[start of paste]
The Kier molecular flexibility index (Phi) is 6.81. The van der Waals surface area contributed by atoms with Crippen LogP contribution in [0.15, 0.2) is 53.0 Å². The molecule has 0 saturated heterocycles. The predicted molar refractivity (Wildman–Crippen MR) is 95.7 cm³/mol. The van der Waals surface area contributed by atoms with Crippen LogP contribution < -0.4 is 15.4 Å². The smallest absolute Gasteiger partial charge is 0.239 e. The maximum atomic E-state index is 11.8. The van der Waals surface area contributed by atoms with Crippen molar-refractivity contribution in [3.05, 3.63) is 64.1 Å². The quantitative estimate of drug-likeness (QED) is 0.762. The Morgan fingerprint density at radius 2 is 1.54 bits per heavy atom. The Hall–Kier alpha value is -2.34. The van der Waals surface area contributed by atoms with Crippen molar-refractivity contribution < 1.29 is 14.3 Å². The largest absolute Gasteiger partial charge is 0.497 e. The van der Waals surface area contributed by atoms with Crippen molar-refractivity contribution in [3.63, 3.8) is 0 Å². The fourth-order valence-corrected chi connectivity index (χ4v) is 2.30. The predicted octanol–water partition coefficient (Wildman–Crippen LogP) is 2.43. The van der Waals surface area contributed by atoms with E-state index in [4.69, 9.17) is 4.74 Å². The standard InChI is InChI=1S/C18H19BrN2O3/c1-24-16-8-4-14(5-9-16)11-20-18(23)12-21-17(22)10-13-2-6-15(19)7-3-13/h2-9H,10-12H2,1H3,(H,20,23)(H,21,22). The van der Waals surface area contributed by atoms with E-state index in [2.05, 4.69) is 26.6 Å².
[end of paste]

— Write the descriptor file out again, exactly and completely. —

The Kier molecular flexibility index (Phi) is 6.81. The van der Waals surface area contributed by atoms with Crippen LogP contribution in [0.15, 0.2) is 53.0 Å². The molecule has 0 saturated heterocycles. The predicted molar refractivity (Wildman–Crippen MR) is 95.7 cm³/mol. The van der Waals surface area contributed by atoms with Crippen LogP contribution < -0.4 is 15.4 Å². The smallest absolute Gasteiger partial charge is 0.239 e. The maximum atomic E-state index is 11.8. The van der Waals surface area contributed by atoms with Crippen molar-refractivity contribution in [3.05, 3.63) is 64.1 Å². The quantitative estimate of drug-likeness (QED) is 0.762. The Morgan fingerprint density at radius 2 is 1.54 bits per heavy atom. The Hall–Kier alpha value is -2.34. The van der Waals surface area contributed by atoms with Crippen molar-refractivity contribution < 1.29 is 14.3 Å². The largest absolute Gasteiger partial charge is 0.497 e. The van der Waals surface area contributed by atoms with Crippen molar-refractivity contribution in [3.63, 3.8) is 0 Å². The fourth-order valence-corrected chi connectivity index (χ4v) is 2.30. The predicted octanol–water partition coefficient (Wildman–Crippen LogP) is 2.43. The van der Waals surface area contributed by atoms with E-state index in [4.69, 9.17) is 4.74 Å². The standard InChI is InChI=1S/C18H19BrN2O3/c1-24-16-8-4-14(5-9-16)11-20-18(23)12-21-17(22)10-13-2-6-15(19)7-3-13/h2-9H,10-12H2,1H3,(H,20,23)(H,21,22). The van der Waals surface area contributed by atoms with E-state index in [2.05, 4.69) is 26.6 Å².